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Birds of Brooklyn: Carolina Wren

While most bird species are decreasing in number, the Carolina wren is increasing. How is that?

The Carolina wren is a nonmigratory species. It depends on finding insects for food, and as climate change progresses, there are simply more insects around during the winter. That gives this particular bird a better chance at survival. In the past, harsh winters would make finding food almost impossible, and the Carolina wren would suffer dramatic population decreases. But there is more to the story.

a carolina wren with some insect prey
Carolina wrens have plenty of insects to eat all year now. Photo by N. Lewis, National Park Service.

Carolina wrens are what we call cavity nesters. They build their nests in mailboxes, flowerpots, old, discarded shoes, and manmade bird boxes. They also nest in rubble consisting of fallen tree limbs, brush piles, and what some might just call junk. As humans have divided up forests for suburban development, there is more of this stuff around, which has given the wrens another advantage. Another factor: People are now feeding birds more frequently, providing high-energy suet for them to enjoy during the winter months.

In the NYC area, Carolina wrens usually nest twice during nesting season, which can last from late March to October. Generally speaking, nesting pairs are committed to each other for life, which can be as long as eight years. The nest is usually between three and six feet off the ground, and each one is only used once during per season. Males and females work together to build it using grass, leaves, and other such material.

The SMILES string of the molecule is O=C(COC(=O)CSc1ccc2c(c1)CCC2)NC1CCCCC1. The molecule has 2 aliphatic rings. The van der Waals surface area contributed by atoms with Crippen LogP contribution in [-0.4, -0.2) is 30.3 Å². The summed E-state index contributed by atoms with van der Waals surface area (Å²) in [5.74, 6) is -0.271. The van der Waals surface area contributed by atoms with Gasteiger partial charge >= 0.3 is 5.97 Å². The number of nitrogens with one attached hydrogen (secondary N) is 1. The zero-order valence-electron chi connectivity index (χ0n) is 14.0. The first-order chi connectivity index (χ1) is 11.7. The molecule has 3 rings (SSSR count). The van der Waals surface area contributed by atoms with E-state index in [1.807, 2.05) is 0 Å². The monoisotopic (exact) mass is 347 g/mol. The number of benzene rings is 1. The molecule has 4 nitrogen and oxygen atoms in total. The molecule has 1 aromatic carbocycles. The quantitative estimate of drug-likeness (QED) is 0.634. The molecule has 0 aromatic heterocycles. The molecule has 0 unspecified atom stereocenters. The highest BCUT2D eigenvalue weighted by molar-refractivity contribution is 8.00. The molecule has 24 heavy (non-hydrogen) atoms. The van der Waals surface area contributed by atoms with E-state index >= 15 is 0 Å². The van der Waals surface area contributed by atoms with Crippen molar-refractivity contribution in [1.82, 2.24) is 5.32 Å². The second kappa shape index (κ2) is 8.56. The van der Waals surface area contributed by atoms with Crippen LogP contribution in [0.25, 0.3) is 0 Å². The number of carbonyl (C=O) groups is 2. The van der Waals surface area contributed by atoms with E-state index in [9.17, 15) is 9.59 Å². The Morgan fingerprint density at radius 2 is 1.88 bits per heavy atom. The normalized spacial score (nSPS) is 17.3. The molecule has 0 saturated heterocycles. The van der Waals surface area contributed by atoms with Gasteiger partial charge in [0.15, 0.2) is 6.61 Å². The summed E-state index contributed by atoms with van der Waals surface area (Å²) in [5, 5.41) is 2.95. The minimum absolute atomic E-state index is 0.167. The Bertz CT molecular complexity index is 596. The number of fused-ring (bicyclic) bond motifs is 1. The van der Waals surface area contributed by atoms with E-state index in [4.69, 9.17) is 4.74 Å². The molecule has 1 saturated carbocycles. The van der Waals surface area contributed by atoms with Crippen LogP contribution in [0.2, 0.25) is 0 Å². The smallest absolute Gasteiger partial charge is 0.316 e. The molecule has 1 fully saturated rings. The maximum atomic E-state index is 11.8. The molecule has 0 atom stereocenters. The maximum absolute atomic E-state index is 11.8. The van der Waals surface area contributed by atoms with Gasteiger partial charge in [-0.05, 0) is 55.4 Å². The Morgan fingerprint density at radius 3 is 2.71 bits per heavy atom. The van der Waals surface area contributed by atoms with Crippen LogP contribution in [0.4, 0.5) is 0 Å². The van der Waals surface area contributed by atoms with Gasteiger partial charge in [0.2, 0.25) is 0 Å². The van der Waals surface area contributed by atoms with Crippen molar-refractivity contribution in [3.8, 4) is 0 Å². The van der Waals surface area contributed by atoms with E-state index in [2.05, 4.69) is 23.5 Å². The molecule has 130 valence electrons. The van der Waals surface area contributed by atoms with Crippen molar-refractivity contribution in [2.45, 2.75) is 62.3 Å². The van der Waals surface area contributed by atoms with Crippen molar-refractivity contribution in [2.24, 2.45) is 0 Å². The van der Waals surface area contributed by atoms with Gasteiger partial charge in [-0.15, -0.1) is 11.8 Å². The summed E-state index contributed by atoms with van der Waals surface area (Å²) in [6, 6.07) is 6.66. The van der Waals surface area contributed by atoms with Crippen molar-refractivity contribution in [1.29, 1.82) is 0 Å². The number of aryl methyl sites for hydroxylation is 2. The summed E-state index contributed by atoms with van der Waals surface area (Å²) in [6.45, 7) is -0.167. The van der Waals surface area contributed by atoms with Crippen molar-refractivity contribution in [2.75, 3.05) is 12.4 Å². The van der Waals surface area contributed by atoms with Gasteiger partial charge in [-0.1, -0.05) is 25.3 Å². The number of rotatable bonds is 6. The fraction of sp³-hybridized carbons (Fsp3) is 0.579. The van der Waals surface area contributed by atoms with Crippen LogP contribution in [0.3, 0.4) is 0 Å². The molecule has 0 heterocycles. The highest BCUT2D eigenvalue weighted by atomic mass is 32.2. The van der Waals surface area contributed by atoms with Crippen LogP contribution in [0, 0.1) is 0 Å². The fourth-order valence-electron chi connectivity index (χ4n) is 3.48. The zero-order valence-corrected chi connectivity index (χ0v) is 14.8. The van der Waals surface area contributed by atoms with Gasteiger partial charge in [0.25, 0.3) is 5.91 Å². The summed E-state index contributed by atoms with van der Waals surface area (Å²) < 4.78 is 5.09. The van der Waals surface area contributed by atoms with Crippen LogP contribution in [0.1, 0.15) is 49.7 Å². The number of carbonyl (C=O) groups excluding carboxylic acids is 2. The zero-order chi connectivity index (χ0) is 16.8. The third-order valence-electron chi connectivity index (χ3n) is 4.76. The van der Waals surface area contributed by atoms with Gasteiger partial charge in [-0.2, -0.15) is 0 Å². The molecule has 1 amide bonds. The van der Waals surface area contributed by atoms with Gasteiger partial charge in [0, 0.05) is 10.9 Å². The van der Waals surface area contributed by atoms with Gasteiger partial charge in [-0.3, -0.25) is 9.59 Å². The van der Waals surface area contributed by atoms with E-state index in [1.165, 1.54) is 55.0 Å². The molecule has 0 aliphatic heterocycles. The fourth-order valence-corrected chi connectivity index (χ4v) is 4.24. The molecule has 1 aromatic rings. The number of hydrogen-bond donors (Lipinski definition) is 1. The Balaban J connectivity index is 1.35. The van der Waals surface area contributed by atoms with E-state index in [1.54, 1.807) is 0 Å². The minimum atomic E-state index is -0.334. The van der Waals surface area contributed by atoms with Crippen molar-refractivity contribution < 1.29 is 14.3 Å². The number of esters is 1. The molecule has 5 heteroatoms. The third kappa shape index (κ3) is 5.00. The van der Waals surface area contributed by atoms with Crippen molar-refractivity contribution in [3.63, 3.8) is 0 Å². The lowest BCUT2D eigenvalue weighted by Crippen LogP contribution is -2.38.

The female incubates the eggs for about two weeks while the male feeds her. After two weeks as nestlings, the young fledge, and they stay together as a family group, searching the ground, fallen trees, leaf piles, and anything lying around that might harbor insects. Those of us with backyard decks might see them “clean” the deck by consuming any insects that they find. They even give deck chairs a good working over. Using their sharp bills, they probe nooks and crannies search of food. Adults bring their youngsters and show them how it is done.

a Carolina wren singing
Carolina wrens sing loudly, year round, and in duet. Photo by Melissa McMasters.

The Carolina wren is the largest wren family member in the eastern U.S. And just like their smaller cousins the house wren and the winter wren, Carolina wrens are great songsters, and they sing all year round. They are breeders and residents of Prospect Park and probably Central Park as well. They are fairly loud, and it is possible to hear and see them just by taking a walk in the Garden or a neighborhood park, though these shy, small, brown birds are sometimes difficult to spot. One way to distinguish the Carolina wren’s singing from other wrens: They sing in a duet! The male sings his song, very powerfully and loudly, and then almost immediately the female answers singing her song. Be sure to listen and look for this thriving, duet-singing, insect-eating, beneficial bird.

The Birds of Brooklyn series looks at some of the most familiar and fascinating birds that call Kings County their habitat.

Joe Giunta has led bird walks for the Brooklyn Botanic Garden, the Nature Conservancy and the South Fork Natural History Society and taught a beginning birding course for Summer Fest. He has birded extensively in the U.S., Panama, Belize, Venezuela, and Costa Rica.

    Discussion

  • Mary Owens May 8, 2021

    Thank you for a lovely bio on this charming bird…especially how its songs are echoed by a mate.

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